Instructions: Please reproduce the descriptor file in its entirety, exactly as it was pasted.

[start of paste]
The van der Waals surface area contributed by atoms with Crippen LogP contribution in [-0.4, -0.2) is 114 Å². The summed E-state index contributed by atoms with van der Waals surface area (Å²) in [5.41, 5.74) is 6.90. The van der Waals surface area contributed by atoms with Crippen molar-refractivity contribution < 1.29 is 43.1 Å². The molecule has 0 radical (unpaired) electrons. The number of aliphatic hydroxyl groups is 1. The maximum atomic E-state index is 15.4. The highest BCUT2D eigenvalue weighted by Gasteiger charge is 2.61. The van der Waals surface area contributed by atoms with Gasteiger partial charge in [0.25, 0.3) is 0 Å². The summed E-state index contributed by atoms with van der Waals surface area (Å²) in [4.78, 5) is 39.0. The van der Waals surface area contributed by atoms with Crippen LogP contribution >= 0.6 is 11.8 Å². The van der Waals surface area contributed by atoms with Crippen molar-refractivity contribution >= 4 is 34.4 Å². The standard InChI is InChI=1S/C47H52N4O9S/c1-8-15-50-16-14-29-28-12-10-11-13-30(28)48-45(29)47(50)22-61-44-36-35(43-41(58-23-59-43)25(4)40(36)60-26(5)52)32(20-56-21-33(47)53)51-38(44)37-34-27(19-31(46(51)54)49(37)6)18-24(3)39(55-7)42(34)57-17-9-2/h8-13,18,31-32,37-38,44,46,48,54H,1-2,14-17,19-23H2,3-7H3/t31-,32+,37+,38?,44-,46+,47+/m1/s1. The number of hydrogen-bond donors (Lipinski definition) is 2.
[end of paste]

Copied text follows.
The van der Waals surface area contributed by atoms with Crippen LogP contribution in [-0.4, -0.2) is 114 Å². The summed E-state index contributed by atoms with van der Waals surface area (Å²) in [5.41, 5.74) is 6.90. The van der Waals surface area contributed by atoms with Crippen molar-refractivity contribution < 1.29 is 43.1 Å². The molecule has 0 radical (unpaired) electrons. The number of aliphatic hydroxyl groups is 1. The maximum atomic E-state index is 15.4. The highest BCUT2D eigenvalue weighted by Gasteiger charge is 2.61. The van der Waals surface area contributed by atoms with Gasteiger partial charge in [0.25, 0.3) is 0 Å². The summed E-state index contributed by atoms with van der Waals surface area (Å²) in [4.78, 5) is 39.0. The van der Waals surface area contributed by atoms with Crippen LogP contribution >= 0.6 is 11.8 Å². The van der Waals surface area contributed by atoms with Crippen molar-refractivity contribution >= 4 is 34.4 Å². The standard InChI is InChI=1S/C47H52N4O9S/c1-8-15-50-16-14-29-28-12-10-11-13-30(28)48-45(29)47(50)22-61-44-36-35(43-41(58-23-59-43)25(4)40(36)60-26(5)52)32(20-56-21-33(47)53)51-38(44)37-34-27(19-31(46(51)54)49(37)6)18-24(3)39(55-7)42(34)57-17-9-2/h8-13,18,31-32,37-38,44,46,48,54H,1-2,14-17,19-23H2,3-7H3/t31-,32+,37+,38?,44-,46+,47+/m1/s1. The number of hydrogen-bond donors (Lipinski definition) is 2.